In the first season of Negima, Xebec seemed to be thinking Negima was so popular they could spend a buck fifty an episode on animation and the otaku masses would still eat that shit up--they just cranked out shoddy animation and listless character designs and hoped the seiyuu would still be able to pull off bringing them to life, with some angst/drama thrown in for spice. That's like making fried rice with bat guano instead of rice, and counting on the rest of the ingredients to save the day. They also changed elements of the story, notably mangling the Kyoto arc and with the last few episodes. I'm not a "purist" who expects the anime to slavishly follow the manga, to the point every line of dialogue is the same--if the animators can improve on the manga storyline, more power to them. Xebec's telling of Sayo's story, to me anyway, was far better than Akamatsu's mediocre treatment of Sayo in the manga. But the rest of Xebec's changes WEREN'T improvements on the manga storyline, to the point where it sometimes felt like they were moving things around just to be different.

Shaft seems, as much as I can tell from a couple minutes of preview, to have done a good job bringing the characters to life with far better animation. The character designs are different from the manga, that's very true, but they don't feel like a downgrade to me, maybe because I'm already used to the style from Shaft's Tsukuyomi and Pani Poni Dash. The limited interactions between characters you see in the preview, like Asuna hugging Negi in the water, and Asuna fighting Ayaka in mid-air, all immediately remind me of their manga counterparts, even without dialogue or context for them. It makes me hope when the OVA comes out in October and Shaft's full season of Negima starts this fall, we'll see a more faithful representation of the spirit/heart of Negima than we got from Xebec. Heterochromia fans will be depressed both Asuna's eyes are the same color, but I thought Xebec's Asuna looked freaky that way, so I have to admit I'm all in favor of the change.

This turned into more of a ramble than I meant it to--but today is just another day I have to thank Haruhi/God/Budda/your-deity-of-choice that I'm an anime fan. Two more months to go before the second season and the OVA...

Friday, August 04, 2006

Manatsu no Eve (Tenchi Movie 2)

Manatsu no Eve is the second Tenchi Muyo movie, which came out in '97--while it's only sixty minutes long, I rewatched it again recently and enjoyed it. Manatsu no Eve takes the Tenchi Muyo cast that's familiar to a lot of anime fans and adds Mayuka, a mysterious girl who appears one summer day and claims to be Tenchi's daughter. What happens from there is a good mix of drama, action, and comedy as the cast reacts to the new arrival--Ryoko doesn't trust her and thinks she's out to kill Tenchi, Ayeka worries about losing Tenchi to her, Sasami's excited to find a new playmate, Washu sees a new research subject, and Tenchi himself is just overwhelmed (as usual).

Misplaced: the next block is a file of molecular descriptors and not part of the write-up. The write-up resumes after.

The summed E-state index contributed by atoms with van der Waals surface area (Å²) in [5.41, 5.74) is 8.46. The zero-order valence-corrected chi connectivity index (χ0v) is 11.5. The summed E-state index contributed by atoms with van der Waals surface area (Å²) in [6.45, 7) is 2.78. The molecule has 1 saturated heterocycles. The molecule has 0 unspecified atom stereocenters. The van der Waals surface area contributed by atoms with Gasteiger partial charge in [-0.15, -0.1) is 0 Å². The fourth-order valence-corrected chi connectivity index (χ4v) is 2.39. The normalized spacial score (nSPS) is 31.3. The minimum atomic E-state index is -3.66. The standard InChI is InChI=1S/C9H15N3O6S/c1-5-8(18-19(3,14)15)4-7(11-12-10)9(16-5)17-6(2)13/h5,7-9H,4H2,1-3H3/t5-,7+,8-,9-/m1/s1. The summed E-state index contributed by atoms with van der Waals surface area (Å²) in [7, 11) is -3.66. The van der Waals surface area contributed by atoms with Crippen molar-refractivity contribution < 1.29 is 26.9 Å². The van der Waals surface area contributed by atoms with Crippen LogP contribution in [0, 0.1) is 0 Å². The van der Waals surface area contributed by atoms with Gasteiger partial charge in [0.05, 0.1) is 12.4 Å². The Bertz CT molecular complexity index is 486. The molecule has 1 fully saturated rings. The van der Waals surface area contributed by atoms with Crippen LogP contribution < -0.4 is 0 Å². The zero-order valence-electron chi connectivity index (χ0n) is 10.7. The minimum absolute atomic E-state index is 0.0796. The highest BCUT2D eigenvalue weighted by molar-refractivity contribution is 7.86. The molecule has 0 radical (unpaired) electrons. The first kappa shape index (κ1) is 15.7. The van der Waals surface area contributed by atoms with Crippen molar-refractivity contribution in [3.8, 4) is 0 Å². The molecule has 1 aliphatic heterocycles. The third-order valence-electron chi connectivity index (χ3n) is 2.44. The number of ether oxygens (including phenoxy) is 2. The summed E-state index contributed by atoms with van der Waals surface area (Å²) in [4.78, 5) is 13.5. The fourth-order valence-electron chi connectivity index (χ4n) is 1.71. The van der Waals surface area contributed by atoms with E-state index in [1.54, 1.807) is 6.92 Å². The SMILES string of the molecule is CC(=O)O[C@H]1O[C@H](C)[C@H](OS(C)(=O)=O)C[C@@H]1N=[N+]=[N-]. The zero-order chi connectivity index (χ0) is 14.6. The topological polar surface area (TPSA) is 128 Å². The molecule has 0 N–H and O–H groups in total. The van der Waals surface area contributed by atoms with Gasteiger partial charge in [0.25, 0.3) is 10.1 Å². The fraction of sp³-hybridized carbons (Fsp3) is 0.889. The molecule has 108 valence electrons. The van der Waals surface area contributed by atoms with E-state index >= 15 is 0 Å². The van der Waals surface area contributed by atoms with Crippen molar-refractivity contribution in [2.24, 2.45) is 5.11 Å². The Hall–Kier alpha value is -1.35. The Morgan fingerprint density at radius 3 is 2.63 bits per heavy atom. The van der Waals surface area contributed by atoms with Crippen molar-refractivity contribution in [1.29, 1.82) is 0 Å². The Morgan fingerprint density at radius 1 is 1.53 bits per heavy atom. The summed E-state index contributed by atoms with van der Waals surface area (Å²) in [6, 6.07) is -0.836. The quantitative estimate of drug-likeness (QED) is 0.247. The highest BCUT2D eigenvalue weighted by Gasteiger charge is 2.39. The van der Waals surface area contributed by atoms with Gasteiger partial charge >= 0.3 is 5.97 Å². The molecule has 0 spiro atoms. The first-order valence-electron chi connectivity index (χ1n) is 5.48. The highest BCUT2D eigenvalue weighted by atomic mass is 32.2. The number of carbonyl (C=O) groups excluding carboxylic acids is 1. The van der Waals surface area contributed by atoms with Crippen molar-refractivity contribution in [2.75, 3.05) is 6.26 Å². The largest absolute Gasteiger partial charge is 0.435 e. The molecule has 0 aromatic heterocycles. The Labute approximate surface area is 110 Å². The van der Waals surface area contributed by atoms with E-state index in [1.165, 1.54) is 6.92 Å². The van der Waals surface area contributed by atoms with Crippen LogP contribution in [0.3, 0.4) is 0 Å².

If you're not familiar with Tenchi Muyo, it's a prototypical harem series--you have the main character, Tenchi, who thinks he's an ordinary high school student, but finds out his grandfather is really royalty from a planet called Jurai. Since he has Juraian blood, Tenchi has corresponding l33t powers, and through various events he finds himself living with a bunch of girls vying for his attention: Ryoko, former space pirate, Ayeka, ojou-sama princess of Jurai, Sasami, Ayeka's younger sister, Mihoshi, the most airheaded galaxy police detective ever, Washu, the brilliant mad scientist, and Kiyone, Mihoshi's hapless partner. Since most average high school guys would kill to be in Tenchi's place, it figures the series became very popular. None of this is really explained in Manatsu no Eve, it assumes you're familiar with the cast and the premise going into it. There's a Wikipedia entry that explains all the various Tenchi Muyo canons (yes, there's more than one) and spinoffs--Manatsu no Eve is the second movie, but has no tie-ins to the first one at all since it's in the OVA timeline (sort of) and the first movie was more a sequel to the TV series.